In the 21st century, Paul McCartney has adeptly embraced the evolving public perception of the Beatles. Directed by Peter Jackson, The Beatles: Get Back documentary exemplifies this trend. The three-part Disney+ series (nearly eight hours) released in 2021 reveals many insights about the band’s final days. Jackson masterfully incorporates previously unseen footage from the rehearsal and recording sessions that ultimately produced the band’s final two albums: Abbey Road and Let it Be.

Closeness, intensity and truth emanate from the images in the documentary. Gestures, silent undercurrents, harmony and creative electricity all speak for themselves. Viewers experience the band’s final days not as voyeurs, but as part of the family. The film invites us to enter a profound time in contemporary pop culture.

John Lennon
John Lennon in an image from 'John Lennon: Murder Without a Trial.'APPLE TV

Peter Jackson introduces us to a creative state of grace that laid the foundation for all the pop music to come. Nothing in the 50 years since measures up to the final years of the Beatles. From Sgt Peppers Lonely Hearts Club Band in 1967 to their last concert on a Savile Row rooftop in London, the band was on a magical, three-year journey of pure creativity.

The documentary reveals McCartney’s subtle yet forceful leadership in the final days of the band. His determination, guidance and musical composition set him apart from the other three. Unlike Lennon, who was committed but passive, McCartney wanted to stay while Lennon wanted to leave.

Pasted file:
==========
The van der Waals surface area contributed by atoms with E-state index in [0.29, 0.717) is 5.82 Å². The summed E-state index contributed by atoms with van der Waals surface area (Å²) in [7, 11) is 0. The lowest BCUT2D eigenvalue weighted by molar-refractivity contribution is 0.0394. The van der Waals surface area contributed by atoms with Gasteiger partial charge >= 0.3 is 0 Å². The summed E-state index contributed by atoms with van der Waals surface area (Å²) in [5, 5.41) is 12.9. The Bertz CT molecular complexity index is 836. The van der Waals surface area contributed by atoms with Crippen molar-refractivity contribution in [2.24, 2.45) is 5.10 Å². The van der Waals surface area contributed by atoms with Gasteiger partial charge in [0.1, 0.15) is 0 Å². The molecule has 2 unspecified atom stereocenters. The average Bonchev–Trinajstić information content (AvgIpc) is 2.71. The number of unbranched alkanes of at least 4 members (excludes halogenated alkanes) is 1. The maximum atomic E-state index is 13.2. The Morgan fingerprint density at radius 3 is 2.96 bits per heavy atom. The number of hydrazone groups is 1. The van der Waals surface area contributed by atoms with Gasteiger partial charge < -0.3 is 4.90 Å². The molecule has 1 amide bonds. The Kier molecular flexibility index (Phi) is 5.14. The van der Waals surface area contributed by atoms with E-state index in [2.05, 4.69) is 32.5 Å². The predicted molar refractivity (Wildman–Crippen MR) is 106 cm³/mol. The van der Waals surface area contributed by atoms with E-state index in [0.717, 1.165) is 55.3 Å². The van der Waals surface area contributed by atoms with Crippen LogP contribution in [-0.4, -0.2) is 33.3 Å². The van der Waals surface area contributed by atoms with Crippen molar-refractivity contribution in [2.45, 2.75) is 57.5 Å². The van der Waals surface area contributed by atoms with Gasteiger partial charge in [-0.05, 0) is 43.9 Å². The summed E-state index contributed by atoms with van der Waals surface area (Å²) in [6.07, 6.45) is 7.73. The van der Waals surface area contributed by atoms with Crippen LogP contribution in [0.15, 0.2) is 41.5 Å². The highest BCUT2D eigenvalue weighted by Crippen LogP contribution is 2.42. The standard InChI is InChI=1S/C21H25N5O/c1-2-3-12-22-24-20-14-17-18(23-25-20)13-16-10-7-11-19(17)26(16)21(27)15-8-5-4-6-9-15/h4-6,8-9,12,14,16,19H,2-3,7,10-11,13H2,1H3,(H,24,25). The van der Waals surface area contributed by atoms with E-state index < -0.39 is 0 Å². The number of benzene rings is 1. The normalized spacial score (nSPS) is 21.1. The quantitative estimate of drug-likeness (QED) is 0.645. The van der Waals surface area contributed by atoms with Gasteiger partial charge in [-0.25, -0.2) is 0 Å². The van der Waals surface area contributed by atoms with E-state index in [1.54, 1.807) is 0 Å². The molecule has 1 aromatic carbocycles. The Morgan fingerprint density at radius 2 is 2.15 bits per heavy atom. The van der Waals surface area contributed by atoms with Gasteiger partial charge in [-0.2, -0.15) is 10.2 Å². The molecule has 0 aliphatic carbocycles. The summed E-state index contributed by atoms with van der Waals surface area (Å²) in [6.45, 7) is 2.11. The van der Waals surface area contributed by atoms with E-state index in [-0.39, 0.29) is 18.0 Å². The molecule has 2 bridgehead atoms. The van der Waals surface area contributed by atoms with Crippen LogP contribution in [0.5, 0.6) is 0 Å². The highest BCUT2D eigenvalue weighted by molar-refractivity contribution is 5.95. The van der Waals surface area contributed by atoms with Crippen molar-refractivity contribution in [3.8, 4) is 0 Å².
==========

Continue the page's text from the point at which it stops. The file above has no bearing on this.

McCartney 3, 2, 1 (Hulu) is another must-watch Beatles documentary. Starring Paul McCartney and producer Rick Rubin (Red Hot Chili Peppers, Linkin Park, Shakira, Kanye West, Eminem, Lady Gaga, Lana Del Rey, Johnny Cash and Neil Diamond), the six-part series features the pair discussing McCartney’s career, from the Beatles and Wings to his time as a solo artist.

Shot in black and white, McCartney and Rubin sit at a mixing console and delve into the secrets and magic of his music. We see McCartney’s natural brilliance and the ease with which he composes some of the world’s most iconic pop songs. His prodigious mastery of melody is wonderfully reflected in unpretentious stories about how the music was made. The documentary is further evidence of the significant role that Paul McCartney played in the history of music.

McCartney 3, 2, 1
Rick Rubin and Paul McCartney in a scene from 'McCartney 3, 2, 1.'

The artistic influence of The Beatles transcended music, as showcased in the three documentaries. These films, especially the one exploring Lennon’s murder as a social phenomenon, underscore the transformative power of music. The documentaries by Peter Jackson and Rick Rubin further emphasize the potential of music as a catalyst for change.

With their unwavering dedication and innocence, the Beatles sparked a phenomenon that revolutionized minds and traditions through the power of art. They lived through a genuine cultural battleground, unlike the modern-day instances where regressive ideological conflicts are falsely labeled as such. The question remains: did the Beatles already win this battle with their music?